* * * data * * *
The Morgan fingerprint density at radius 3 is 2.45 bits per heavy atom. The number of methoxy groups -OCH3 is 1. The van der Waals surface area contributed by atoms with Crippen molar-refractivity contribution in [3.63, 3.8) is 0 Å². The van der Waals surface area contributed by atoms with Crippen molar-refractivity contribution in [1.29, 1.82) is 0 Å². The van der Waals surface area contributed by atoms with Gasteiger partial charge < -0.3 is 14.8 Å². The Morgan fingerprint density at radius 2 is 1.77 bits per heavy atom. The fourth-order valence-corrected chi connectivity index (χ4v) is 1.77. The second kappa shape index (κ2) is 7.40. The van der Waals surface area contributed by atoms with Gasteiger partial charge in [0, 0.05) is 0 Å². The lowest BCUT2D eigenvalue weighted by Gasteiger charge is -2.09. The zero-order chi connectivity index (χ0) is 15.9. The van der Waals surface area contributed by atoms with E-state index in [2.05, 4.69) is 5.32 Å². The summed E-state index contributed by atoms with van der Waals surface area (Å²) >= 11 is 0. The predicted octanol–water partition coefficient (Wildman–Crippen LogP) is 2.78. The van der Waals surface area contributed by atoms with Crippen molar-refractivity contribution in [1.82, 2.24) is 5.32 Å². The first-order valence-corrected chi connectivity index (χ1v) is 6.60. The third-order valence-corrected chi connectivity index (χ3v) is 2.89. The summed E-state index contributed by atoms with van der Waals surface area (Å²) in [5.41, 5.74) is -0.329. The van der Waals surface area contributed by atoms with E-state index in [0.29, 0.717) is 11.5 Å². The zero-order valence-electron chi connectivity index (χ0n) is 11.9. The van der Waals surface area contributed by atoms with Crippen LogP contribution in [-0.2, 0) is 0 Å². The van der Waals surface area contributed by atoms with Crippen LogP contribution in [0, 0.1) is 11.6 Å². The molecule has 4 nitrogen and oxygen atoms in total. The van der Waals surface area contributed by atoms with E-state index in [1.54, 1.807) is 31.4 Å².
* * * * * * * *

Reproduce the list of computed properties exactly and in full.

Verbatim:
The Morgan fingerprint density at radius 3 is 2.45 bits per heavy atom. The number of methoxy groups -OCH3 is 1. The van der Waals surface area contributed by atoms with Crippen molar-refractivity contribution in [3.63, 3.8) is 0 Å². The van der Waals surface area contributed by atoms with Crippen molar-refractivity contribution in [1.29, 1.82) is 0 Å². The van der Waals surface area contributed by atoms with Gasteiger partial charge < -0.3 is 14.8 Å². The Morgan fingerprint density at radius 2 is 1.77 bits per heavy atom. The fourth-order valence-corrected chi connectivity index (χ4v) is 1.77. The second kappa shape index (κ2) is 7.40. The van der Waals surface area contributed by atoms with Gasteiger partial charge in [0, 0.05) is 0 Å². The lowest BCUT2D eigenvalue weighted by Gasteiger charge is -2.09. The zero-order chi connectivity index (χ0) is 15.9. The van der Waals surface area contributed by atoms with E-state index in [2.05, 4.69) is 5.32 Å². The summed E-state index contributed by atoms with van der Waals surface area (Å²) >= 11 is 0. The predicted octanol–water partition coefficient (Wildman–Crippen LogP) is 2.78. The van der Waals surface area contributed by atoms with Crippen molar-refractivity contribution in [1.82, 2.24) is 5.32 Å². The first-order valence-corrected chi connectivity index (χ1v) is 6.60. The third-order valence-corrected chi connectivity index (χ3v) is 2.89. The summed E-state index contributed by atoms with van der Waals surface area (Å²) in [5.41, 5.74) is -0.329. The van der Waals surface area contributed by atoms with E-state index in [0.29, 0.717) is 11.5 Å². The zero-order valence-electron chi connectivity index (χ0n) is 11.9. The van der Waals surface area contributed by atoms with Crippen LogP contribution in [-0.2, 0) is 0 Å². The van der Waals surface area contributed by atoms with Crippen LogP contribution in [0, 0.1) is 11.6 Å². The molecule has 4 nitrogen and oxygen atoms in total. The van der Waals surface area contributed by atoms with E-state index in [1.54, 1.807) is 31.4 Å².